“What we are going through is not only a financial crisis. But a crisis of the economic system as a whole: capitalism, if you like.” Victoria Chick, Professor of Economics at the University College London
As we all know, society in general isn’t happy with the financial system in which we live. But it seems that there is also a growing consensus that instead of rumbling endlessly about that, one should contribute to society by doing something about it. The Finance Innovation Lab is such an organisation. Launched in 2008, its main goal is to transform radically the financial system as we know it, and to bring positive change to the world in general, by finding alternative financial solutions that are fairer, responsible and democratic. The work done by the organisation has been widely approved, which led NESTA and The Observer newspaper to list the organisation in the ‘50 New Radicals, changing the face of Britain for the better’. The Finance Innovation Lab was launched in 2008 sponsored by the WWF-UK (World Wide Fund for Nature) and ICAEW (the Institute of Chartered Accountants in England and Wales). Since then, the organisation has helped the construction of communities of innovators and has worked with a broad spectrum of people from various sectors such as mainstream finance, the creative industries, academia, NGOs and the alternative business and finance world.
“What we have is a financial system that has evolved in ways in which it very largely it very largely it serves itself rather than the needs of the non financial economy.” John Kay
The Finance Innovation Lab launched last November (2013) the film “Transforming Finance” sponsored by Calouste Gulbenkian Foundation. The film, that is the result of two years of collaborative research with 100’s of finance professionals, policymakers, academics and advocacy groups aimed to map out the flaws of the current financial system and to point for alternatives. The film is constructed through a series of interviews to personalities such as Andy Haldane from the Bank of England, Baroness Susan Kramer, the economist and academic John Kay, Victoria Chick, professor of economics at University College London and Bruce Davis, co-founder of Abundance. With their interventions they all map some of the problems of the current system such as:
- banks too big to fail
- lack of competition or transparency for consumers.
The second part of the film points what needs to be done to improve the financial system and proposes solutions, such as policy interventions to reform the system, more effective incentives to encourage mainstream finance to act more responsibly, the development of more local and community banks, that are not for profit, and incentives for the emergence of new innovative business models which can create a more resilient financial marketplace. The film asks crucial questions adapted to the world in which we live today, such as: “How do we finance a sustainable economy ?” As professor Victoria Chicky says:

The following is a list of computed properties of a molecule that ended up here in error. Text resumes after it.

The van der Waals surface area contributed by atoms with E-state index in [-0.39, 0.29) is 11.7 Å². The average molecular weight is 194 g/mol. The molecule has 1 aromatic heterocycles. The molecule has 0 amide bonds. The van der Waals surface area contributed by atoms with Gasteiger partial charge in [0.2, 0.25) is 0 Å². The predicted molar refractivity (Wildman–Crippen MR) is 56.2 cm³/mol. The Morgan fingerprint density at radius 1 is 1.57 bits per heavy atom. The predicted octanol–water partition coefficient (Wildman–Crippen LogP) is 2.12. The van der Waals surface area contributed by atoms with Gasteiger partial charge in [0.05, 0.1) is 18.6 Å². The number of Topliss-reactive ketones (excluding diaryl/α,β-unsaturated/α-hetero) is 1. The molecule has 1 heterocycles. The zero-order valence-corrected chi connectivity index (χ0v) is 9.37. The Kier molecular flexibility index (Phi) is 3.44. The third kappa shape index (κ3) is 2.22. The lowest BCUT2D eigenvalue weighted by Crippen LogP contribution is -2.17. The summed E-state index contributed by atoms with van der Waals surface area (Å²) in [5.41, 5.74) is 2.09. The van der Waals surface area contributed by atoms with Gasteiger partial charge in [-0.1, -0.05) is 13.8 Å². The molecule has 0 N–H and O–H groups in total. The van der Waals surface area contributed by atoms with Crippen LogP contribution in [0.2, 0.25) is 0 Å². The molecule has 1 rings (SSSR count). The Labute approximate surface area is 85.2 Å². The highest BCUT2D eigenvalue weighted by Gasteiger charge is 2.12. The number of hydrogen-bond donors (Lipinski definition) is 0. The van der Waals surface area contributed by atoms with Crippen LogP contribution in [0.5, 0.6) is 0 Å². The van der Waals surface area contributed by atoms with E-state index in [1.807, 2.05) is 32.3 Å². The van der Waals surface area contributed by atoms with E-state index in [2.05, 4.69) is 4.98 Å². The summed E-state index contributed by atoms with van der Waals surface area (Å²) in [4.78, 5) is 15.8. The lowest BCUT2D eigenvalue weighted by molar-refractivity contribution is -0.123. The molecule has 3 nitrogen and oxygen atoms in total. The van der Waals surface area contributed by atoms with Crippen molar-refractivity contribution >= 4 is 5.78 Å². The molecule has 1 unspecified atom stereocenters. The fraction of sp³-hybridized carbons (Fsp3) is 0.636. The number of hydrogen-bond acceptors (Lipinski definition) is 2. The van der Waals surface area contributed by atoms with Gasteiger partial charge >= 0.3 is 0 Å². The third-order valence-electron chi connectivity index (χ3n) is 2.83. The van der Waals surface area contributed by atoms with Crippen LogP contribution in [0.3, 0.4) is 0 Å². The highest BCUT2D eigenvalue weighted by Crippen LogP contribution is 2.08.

“One of the reasons that finance turned into making money out of money instead of financing industry and entreprise is because industry and entreprise aren’t profitable as they once were.”
New Financial Innovative Models
The crisis in the current financial system is leading to the emergence of some innovative business models, which is the case of Zopa and Abundance. Zopa was founded in 2005 and currently is the UK’s leading peer-to-peer lending service. Zopa has been incredibly successful lending over £558 million to UK consumers since its launching. Abundance on the other hand, is a renewable energy investment and lending platform. Abundance lets people invest in renewable energy projects, which means that can actually gain a profit, while supporting the planet. Through the platform one can invest in wind, solar, anaerobic digestion and hydro projects, that are contributing to a greener planet.
The film finishes by stating how it is time now to have a “hands on” approach to transform the financial system into a better one. As Giles Andrews says, the CEO of Zopa: “It is a great time to transform the financial system now, because it is in a stage that it is not working very well. And it is easier to make a change when things are in a state of flux anyway. “
The crucial question is clearly put by Bruce Davis, the co-founder of Abundance:
“The next hundred years of money are going to be about how quickly we can democratise the finance, and how quickly we can take power back as individuals and start doing things that can solve all the problems that we see around us.”
The film can be seen here:
Maria Fonseca is the Editor and Infographic Artist for IntelligentHQ. She is also a thought leader writing about social innovation, sharing economy, social business, and the commons. Aside her work for IntelligentHQ, Maria Fonseca is a visual artist and filmmaker that has exhibited widely in international events such as Manifesta 5, Sao Paulo Biennial, Photo Espana, Moderna Museet in Stockholm, Joshibi University and many others. She concluded her PhD on essayistic filmmaking , taken at University of Westminster in London and is preparing her post doc that will explore the links between creativity and the sharing economy.